Communication Associate: Public Relations
| Lori Melton | email@example.com
| (218) 726-8830
October 10, 2012
Cheryl Reitan | Associate Director of External Affairs | 218 726-8996 | firstname.lastname@example.org
Andrea Schokker | Executive Vice Chancellor for Academic Affairs | 218 726-7104 | email@example.com
Karen Gran | Assistant Professor of Geological Sciences | 218 726-7406 | firstname.lastname@example.org
UMD Researcher Receives Water Sustainability Grant
University of Minnesota Duluth (UMD) researcher Dr. Karen Gran is one of the four researchers from the University of Minnesota who have been awarded a $4.3 million Water Sustainability and Climate grant from National Science Foundation (NSF). The five-year grant will be used to lead study of interactions between water and land-use systems and will specifically examine responses to changes in climate and the human impact of land and water management in the Minnesota River Basin.
Gran, assistant professor of geological sciences, UMD Swenson College of Science and Engineering, along with researchers from the University of Minnesota-Twin Cities and other institutions, will develop a framework for identifying and predicting processes, locations and times that are most susceptible to changes in climate and land use. The researchers have chosen the Minnesota River Basin as a location for their research because it encompasses an extremely broad spectrum of natural and human-induced rates of change and sensitivity to land-use practices. Of particular interest is the interaction between land use and river network processes. Many waterways already exceed recommended amounts of sediment and nutrients.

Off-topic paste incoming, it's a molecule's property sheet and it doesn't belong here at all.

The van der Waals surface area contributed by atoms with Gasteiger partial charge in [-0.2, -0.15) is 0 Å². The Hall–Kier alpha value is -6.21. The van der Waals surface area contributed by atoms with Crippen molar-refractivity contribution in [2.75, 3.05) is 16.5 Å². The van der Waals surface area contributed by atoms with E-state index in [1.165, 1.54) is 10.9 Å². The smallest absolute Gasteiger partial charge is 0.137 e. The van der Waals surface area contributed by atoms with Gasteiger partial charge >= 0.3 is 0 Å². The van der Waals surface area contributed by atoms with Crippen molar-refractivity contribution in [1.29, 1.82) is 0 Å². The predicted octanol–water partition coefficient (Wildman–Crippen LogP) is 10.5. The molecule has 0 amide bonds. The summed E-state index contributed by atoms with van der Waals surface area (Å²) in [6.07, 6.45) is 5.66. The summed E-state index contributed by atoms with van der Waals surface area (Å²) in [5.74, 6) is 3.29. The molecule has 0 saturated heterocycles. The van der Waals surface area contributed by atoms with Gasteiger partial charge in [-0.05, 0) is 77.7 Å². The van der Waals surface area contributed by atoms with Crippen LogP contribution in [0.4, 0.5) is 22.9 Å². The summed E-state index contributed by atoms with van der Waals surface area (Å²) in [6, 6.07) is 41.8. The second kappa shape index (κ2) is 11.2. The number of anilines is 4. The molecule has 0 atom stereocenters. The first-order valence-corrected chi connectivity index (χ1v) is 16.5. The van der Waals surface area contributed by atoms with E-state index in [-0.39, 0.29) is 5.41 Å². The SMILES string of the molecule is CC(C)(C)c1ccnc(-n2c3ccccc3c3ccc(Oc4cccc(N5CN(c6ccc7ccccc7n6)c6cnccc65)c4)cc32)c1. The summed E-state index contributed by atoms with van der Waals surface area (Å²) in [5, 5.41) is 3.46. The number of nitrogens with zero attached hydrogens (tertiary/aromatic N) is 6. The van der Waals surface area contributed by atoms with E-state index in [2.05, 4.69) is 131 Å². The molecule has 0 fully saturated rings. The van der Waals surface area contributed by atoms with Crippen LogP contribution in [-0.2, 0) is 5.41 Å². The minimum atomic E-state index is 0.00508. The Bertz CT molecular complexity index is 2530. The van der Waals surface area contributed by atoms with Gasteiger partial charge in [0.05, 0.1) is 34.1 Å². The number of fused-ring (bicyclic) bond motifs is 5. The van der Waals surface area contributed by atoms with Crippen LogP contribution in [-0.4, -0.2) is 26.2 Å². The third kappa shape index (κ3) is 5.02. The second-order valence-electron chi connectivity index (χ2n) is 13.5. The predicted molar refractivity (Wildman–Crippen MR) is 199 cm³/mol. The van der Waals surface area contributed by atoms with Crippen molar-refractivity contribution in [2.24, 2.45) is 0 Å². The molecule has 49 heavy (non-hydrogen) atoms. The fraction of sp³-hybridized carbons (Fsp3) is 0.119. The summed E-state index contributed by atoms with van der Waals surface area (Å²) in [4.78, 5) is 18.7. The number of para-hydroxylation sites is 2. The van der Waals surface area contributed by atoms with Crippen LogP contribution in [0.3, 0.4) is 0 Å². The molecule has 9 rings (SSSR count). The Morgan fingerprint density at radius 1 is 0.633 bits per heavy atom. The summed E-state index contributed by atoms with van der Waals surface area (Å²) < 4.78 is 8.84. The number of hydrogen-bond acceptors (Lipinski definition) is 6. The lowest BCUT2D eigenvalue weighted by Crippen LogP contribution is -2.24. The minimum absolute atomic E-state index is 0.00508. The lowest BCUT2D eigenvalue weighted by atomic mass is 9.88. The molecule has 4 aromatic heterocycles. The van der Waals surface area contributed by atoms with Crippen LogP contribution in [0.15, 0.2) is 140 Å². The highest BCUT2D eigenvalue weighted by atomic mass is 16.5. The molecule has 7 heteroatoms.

The Minnesota River basin is a young landscape, with rivers that are still evolving from incision of the Minnesota River valley at the end of the last glaciation. "This naturally-sensitive landscape is now susceptible to hydrologic changes, driven by both land use and climate change," said Gran. "One of our goals is to understand how these external drivers amplify erosion in naturally-sensitive areas such as high bluffs and steep ravines."
Because only 2.5 percent of earth's water is fresh water, and 98.8 percent of that is locked away in ice or hidden in groundwater, protection of fresh water is vital. Less than 0.3 percent of all fresh water is in lakes, rivers, and the atmosphere.
"This grant gives us the opportunity to work across disciplines, from geology to environmental economics. We can start to investigate the whole system: how agricultural economics may drive land use decisions that ultimately affect downstream changes in hydrology, geomorphology, and ecology.
In addition, an educational component of the grant will help develop materials for school children to broaden their understanding of environmental issues and develop the next generation of scientists and
engineers. The educational component will also involve working collaboratively with the Science Museum of Minnesota to share what is learned with the entire community.
Gran is one of the Co-Investigators, while Efi Foufoula-Georgiou from the University of Minnesota-Twin Cities is the Primary-Investigator for the project. The other Co-Investigators from the University of Minnesota-Twin Cities are Jacques Finlay, associate professor of ecology, evolution and behavior and Gillian Roehrig, associate professor of science education and director of the Science, Technology, Engineering and Mathematics (STEM) Center.